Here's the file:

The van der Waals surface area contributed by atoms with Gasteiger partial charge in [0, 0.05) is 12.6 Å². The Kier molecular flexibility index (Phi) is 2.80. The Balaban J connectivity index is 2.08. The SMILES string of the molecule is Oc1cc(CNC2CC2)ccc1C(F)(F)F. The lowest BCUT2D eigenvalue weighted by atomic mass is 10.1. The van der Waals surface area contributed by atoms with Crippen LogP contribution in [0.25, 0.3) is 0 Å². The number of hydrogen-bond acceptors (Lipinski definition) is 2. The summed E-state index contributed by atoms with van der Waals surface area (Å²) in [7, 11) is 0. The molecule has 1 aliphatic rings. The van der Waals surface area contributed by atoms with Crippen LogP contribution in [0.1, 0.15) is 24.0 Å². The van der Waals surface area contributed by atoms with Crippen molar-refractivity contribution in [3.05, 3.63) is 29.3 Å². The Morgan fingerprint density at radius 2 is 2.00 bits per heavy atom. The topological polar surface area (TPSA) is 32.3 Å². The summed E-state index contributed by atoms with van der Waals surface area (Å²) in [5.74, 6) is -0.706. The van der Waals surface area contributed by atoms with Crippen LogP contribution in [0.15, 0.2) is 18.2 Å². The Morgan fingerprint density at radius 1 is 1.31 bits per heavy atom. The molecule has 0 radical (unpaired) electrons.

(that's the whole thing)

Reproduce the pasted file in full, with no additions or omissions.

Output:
The van der Waals surface area contributed by atoms with Gasteiger partial charge in [0, 0.05) is 12.6 Å². The Kier molecular flexibility index (Phi) is 2.80. The Balaban J connectivity index is 2.08. The SMILES string of the molecule is Oc1cc(CNC2CC2)ccc1C(F)(F)F. The lowest BCUT2D eigenvalue weighted by atomic mass is 10.1. The van der Waals surface area contributed by atoms with Crippen LogP contribution in [0.25, 0.3) is 0 Å². The number of hydrogen-bond acceptors (Lipinski definition) is 2. The summed E-state index contributed by atoms with van der Waals surface area (Å²) in [7, 11) is 0. The molecule has 1 aliphatic rings. The van der Waals surface area contributed by atoms with Crippen LogP contribution in [0.1, 0.15) is 24.0 Å². The van der Waals surface area contributed by atoms with Crippen molar-refractivity contribution in [3.05, 3.63) is 29.3 Å². The Morgan fingerprint density at radius 2 is 2.00 bits per heavy atom. The topological polar surface area (TPSA) is 32.3 Å². The summed E-state index contributed by atoms with van der Waals surface area (Å²) in [5.74, 6) is -0.706. The van der Waals surface area contributed by atoms with Crippen LogP contribution in [0.15, 0.2) is 18.2 Å². The Morgan fingerprint density at radius 1 is 1.31 bits per heavy atom. The molecule has 0 radical (unpaired) electrons.